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Revving Up for the World Cup

DaMarcus Beasley, center, and the U.S. national team ran laps Thursday, their first day at World Cup training camp in Cary, N.C.
Sara D. Davis
/
AFP/Getty Images
DaMarcus Beasley, center, and the U.S. national team ran laps Thursday, their first day at World Cup training camp in Cary, N.C.

The upcoming FIFA World Cup soccer tournament will feature the best teams the world has to offer -- and arguable the most devoted fans of any global sporting event. The quadrennial tournament is being held in Germany, where the home team will be coached by retired star Juergen Klinsmann.

The championship game will be played in Berlin on July 9. But along the way, the matches among the 32 qualifying nations are expected to generate a worldwide television viewing audience measured in the billions.

While fans of many national teams are nervously anticipating the first match, and their side's first victory, none are more anxious than the English, whose team is in danger of becoming international soccer's version of the Boston Red Sox -- before their breakthrough win. The English have not won a championship since 1966.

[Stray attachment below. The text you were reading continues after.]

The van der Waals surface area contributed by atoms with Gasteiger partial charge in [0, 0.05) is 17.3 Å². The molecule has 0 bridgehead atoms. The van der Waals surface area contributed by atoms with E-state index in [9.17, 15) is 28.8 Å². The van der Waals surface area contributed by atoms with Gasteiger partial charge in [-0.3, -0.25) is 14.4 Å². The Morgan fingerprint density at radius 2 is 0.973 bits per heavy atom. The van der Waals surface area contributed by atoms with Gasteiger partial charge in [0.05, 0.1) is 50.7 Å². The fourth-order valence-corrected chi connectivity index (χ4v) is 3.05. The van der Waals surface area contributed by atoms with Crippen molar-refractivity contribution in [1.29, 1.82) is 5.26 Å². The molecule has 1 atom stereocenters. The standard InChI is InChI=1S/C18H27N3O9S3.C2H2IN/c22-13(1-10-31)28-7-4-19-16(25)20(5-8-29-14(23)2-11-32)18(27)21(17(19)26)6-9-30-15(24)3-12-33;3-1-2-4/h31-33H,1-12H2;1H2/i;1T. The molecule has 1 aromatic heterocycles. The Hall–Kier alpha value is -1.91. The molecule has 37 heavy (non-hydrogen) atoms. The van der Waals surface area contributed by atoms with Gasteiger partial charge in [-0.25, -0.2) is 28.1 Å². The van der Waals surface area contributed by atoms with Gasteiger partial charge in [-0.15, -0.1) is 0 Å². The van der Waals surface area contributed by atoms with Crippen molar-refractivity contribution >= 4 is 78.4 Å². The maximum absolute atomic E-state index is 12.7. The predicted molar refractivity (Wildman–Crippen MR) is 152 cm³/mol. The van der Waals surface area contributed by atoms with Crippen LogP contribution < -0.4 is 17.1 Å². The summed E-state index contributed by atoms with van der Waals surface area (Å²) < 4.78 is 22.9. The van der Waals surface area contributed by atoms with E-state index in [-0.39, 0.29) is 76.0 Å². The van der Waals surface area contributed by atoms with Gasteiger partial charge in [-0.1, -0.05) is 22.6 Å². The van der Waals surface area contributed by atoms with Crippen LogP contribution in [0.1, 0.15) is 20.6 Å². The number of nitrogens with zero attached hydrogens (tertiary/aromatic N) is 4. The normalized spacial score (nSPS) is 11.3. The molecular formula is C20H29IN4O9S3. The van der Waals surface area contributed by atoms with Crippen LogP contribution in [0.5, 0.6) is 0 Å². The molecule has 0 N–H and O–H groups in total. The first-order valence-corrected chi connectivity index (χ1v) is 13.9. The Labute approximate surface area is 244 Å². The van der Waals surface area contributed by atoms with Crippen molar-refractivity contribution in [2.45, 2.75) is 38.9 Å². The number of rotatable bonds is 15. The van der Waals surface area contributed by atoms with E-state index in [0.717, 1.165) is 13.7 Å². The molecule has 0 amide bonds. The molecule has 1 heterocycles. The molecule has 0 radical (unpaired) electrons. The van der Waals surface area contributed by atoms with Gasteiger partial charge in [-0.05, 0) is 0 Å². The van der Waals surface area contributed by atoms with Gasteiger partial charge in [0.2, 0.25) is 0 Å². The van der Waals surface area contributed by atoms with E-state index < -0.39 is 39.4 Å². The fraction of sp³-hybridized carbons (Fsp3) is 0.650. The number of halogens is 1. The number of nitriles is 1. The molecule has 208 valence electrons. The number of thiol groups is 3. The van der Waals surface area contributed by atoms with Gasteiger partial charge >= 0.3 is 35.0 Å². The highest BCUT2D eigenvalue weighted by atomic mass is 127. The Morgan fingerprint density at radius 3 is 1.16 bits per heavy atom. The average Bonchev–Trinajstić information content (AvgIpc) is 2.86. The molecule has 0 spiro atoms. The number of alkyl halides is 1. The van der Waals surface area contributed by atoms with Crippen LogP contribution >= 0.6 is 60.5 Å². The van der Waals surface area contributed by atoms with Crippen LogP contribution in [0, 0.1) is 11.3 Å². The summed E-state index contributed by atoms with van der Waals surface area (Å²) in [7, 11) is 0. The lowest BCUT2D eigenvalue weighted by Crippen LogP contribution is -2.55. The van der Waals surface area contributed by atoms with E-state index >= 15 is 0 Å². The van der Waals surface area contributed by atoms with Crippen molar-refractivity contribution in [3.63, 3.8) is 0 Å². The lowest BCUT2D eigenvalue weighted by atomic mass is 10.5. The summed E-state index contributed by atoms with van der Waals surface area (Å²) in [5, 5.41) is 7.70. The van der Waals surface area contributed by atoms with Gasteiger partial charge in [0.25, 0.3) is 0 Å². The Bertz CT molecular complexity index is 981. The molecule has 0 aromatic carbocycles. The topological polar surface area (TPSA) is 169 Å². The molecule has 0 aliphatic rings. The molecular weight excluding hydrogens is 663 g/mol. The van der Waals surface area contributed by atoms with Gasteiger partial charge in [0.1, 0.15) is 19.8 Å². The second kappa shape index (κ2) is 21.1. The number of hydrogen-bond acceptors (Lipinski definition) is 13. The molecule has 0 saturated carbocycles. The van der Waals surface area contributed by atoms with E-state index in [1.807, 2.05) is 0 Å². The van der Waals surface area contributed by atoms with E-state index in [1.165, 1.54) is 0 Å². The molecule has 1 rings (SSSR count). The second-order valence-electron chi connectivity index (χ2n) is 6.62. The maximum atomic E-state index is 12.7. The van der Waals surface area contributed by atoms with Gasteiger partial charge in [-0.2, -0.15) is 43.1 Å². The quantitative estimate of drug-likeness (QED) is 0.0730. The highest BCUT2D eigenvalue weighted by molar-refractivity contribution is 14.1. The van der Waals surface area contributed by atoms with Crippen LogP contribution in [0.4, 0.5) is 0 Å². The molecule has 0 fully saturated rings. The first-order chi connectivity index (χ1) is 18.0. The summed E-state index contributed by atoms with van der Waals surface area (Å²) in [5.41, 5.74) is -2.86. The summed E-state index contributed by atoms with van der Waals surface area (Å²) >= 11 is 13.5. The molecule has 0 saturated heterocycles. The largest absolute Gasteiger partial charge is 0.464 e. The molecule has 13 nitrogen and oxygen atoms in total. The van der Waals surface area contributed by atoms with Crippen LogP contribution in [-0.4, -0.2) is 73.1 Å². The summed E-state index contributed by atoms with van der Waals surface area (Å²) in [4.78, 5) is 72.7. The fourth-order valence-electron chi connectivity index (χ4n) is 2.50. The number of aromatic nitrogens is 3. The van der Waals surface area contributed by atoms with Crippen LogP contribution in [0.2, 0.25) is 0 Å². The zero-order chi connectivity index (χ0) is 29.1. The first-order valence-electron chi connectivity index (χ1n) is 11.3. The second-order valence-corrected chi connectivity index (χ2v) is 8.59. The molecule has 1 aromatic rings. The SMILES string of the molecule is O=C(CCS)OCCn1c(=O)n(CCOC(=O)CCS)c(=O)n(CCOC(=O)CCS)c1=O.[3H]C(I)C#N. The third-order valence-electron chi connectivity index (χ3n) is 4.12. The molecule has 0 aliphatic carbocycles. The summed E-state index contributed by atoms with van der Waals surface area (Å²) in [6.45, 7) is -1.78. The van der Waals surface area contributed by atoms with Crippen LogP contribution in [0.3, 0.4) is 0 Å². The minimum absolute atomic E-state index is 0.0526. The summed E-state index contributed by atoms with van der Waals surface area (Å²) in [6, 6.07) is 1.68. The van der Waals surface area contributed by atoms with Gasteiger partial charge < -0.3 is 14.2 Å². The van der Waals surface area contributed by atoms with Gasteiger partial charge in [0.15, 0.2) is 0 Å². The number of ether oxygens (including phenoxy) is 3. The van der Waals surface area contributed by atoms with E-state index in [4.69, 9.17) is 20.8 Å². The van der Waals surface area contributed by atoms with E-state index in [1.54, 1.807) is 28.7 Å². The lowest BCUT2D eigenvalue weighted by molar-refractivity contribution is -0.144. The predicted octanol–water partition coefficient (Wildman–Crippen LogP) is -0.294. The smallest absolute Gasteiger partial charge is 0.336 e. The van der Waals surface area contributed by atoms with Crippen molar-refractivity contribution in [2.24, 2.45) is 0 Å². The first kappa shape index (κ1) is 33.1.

In Europe, the European Champions League is holding its final next Wednesday, between Barcelona and Arsenal in Paris. After that, many national teams will be at full strength, and they will play friendly matches to tune up for the World Cup.

The United States team, currently training in Cary, N.C., will face Morocco, Venezuela and Latvia on its home soil in the coming weeks before leaving to train in Hamburg.

Robert Siegel talks with Wall Street Journal sportswriter Stefan Fatsis.

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